‘Don’t be an igloo on wheels’: CAA expert offers tips to stay safe on the roads this winter
Health & Safety CAA Extreme Weather PPE Road Safety Winter Driving
Editor’s Note: This article is part of OHS Canada’s special focus on Extreme Weather PPE – running Oct. 30 to Nov. 2. See full coverage here.
It’s almost time for Canadians to break out their white knuckles. With the calendar turning to November, snow is already starting to fly in many parts of the country — which can make driving more hazardous for workers who are behind the wheel.
Kristine D’Arbelles, senior director of public affairs at the Canadian Automobile Association (CAA), sat down with OHS Canada to talk about what employers and workers can do to ensure they stay safe while driving in the winter.
“It may sound silly and simple, but the major hazard is the ice and snow on the road,” she said, which makes installing winter tires one of the most effective steps to consider.
“If this is an employer vehicle, you might not have a choice of what sort of tires are being put on this vehicle,” said D’Arbelles. “But if you do, and it’s something you can ask your employer, putting on winter tires will really help with all sorts of weather-related conditions.”
Studies have proven their effectiveness, she said, and drivers typically get 50% more traction with winter tires versus all-season wheels.
Routine vehicle maintenance is also crucial. The CAA identifies dead batteries as the most common issue, particularly after a snowstorm or during extremely cold weekends.
“If you already have a weak battery, you’re making it work even more; that’s where you start to lean into the area where you end up with more dead batteries,” said D’Arbelles. Employers are encouraged to check batteries, particularly those between three and five years old, for signs of wear or corrosion.
In addition to tire and battery checks, employers are also advised to inspect the vehicle’s brakes.
“Having good brakes can really make a difference between either stopping or sliding,” D’Arbelles said. “If you’ve got strong brakes, and winter tires, then your stopping distance is going to be a lot less than someone who has all season tires with squeaky brakes.”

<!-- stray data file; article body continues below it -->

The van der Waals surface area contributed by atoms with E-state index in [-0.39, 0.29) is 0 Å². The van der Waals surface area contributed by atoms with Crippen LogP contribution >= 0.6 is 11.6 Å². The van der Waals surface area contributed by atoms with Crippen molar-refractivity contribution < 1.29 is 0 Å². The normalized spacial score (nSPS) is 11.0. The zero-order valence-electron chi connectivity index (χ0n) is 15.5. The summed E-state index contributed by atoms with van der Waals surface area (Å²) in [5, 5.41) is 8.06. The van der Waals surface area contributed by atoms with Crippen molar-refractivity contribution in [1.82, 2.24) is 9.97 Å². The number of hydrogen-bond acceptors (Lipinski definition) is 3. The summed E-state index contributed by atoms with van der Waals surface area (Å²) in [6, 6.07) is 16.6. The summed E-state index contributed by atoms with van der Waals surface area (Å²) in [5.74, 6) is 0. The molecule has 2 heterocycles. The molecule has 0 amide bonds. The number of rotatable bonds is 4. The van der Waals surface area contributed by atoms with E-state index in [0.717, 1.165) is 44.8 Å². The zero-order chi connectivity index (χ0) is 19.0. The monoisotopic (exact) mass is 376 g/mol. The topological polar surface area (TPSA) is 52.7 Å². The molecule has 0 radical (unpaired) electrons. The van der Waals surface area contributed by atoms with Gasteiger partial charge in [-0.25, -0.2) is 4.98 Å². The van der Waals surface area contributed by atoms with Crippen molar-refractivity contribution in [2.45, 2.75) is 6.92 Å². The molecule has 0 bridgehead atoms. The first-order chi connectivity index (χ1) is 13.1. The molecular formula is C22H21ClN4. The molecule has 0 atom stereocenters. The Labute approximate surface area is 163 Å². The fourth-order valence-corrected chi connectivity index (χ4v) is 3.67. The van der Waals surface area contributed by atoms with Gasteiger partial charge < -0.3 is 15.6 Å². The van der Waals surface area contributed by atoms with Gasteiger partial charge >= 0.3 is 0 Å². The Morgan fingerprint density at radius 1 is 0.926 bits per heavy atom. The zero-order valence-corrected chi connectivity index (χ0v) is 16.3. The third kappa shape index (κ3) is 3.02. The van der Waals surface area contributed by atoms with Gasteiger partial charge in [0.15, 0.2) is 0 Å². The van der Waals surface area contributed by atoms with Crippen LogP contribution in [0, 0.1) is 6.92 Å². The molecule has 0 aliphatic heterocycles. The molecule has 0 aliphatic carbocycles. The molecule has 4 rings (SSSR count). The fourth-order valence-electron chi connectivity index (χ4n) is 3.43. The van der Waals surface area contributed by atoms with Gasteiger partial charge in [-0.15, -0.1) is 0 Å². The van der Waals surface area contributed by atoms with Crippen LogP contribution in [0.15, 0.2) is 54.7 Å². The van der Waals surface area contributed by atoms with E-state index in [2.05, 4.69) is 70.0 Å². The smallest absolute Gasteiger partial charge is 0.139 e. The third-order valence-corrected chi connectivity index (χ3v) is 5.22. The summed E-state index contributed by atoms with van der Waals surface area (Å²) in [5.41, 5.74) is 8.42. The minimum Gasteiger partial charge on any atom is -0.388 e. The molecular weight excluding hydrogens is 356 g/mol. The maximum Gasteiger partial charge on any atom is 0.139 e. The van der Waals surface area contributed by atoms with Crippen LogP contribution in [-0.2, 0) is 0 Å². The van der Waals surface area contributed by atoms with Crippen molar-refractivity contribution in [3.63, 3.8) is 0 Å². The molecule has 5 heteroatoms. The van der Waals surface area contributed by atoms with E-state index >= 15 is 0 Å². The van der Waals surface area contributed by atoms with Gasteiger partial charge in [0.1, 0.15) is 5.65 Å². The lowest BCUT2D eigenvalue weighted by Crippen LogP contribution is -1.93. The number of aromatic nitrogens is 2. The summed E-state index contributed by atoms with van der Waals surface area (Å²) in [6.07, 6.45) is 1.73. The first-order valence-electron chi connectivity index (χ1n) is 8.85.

Safe driving techniques
As for actual driving techniques, D’Arbelles has clear advice: “Don’t use cruise control” in the winter.
“As nice as it is on longer drives, cruise control is not helpful on slippery roads — especially if you have to make a quick decision,” she said. “If your foot is not near the pedal, because you’ve taken it away because you’re on cruise control, there’s a risk that you hit the brake a little too late.”
She also stressed that “speed limits are posted for ideal weather,” recommending that drivers go below the speed limit in adverse conditions.
When it comes to an emergency kit, D’Arbelles said simplicity is key.
“You don’t have to spend a lot of money on fancy emergency kits. You can go to stores where you can spend $100 to $150 on the emergency kit and, honestly, it’s not that much better than building your own kit from home because a lot of the stuff you can find in your house.”
That includes a flashlight with extra batteries, a basic first-aid kit, and a snowbrush and scraper. She also recommends carrying a small shovel and a bag of an abrasive material like sand or kitty litter for situations where a vehicle is stuck in snow.
“Not road salt, because that can cause rust on your vehicle,” she said.
It’s also a good idea to keep some extra clothes in the vehicle, including socks and blankets, along with plenty of washer fluid and a set of booster cables.
“With booster cables, some people know how to use them — some people don’t know how to use them,” said D’Arbelles. Attaching a piece of paper with instructions on how to properly boost a vehicle can be helpful in case the person who needs them isn’t sure, she said.
Technology’s role and limitations
While vehicles are increasingly incorporating safety technology like ABS brakes, D’Arbelles cautioned against overreliance.
“The technology is there to assist you. You are still the driver; you’re still responsible for driving,” she said.
For those who may be tempted to use their phones while driving, D’Arbelles issued a warning: “If you’re driving in winter conditions, that’s the last time you want to be distracted.”
Clear off vehicles
Her advice to drivers about clearing off cars is simple: “Don’t be an igloo on wheels.”
“You’ll see those people who still have a mound of snow on their vehicle and they only clear the driver side,” she said. “That’s very, very dangerous — not just for the driver but then for everyone around them as well. You can’t see your blind spots, you can’t see the winter cyclist who’s beside you, you can’t see the other smaller car that is beside you.”
As winter draws closer, the message for employers is clear: proactive measures, from vehicle maintenance to driver education, can make a significant difference in road safety.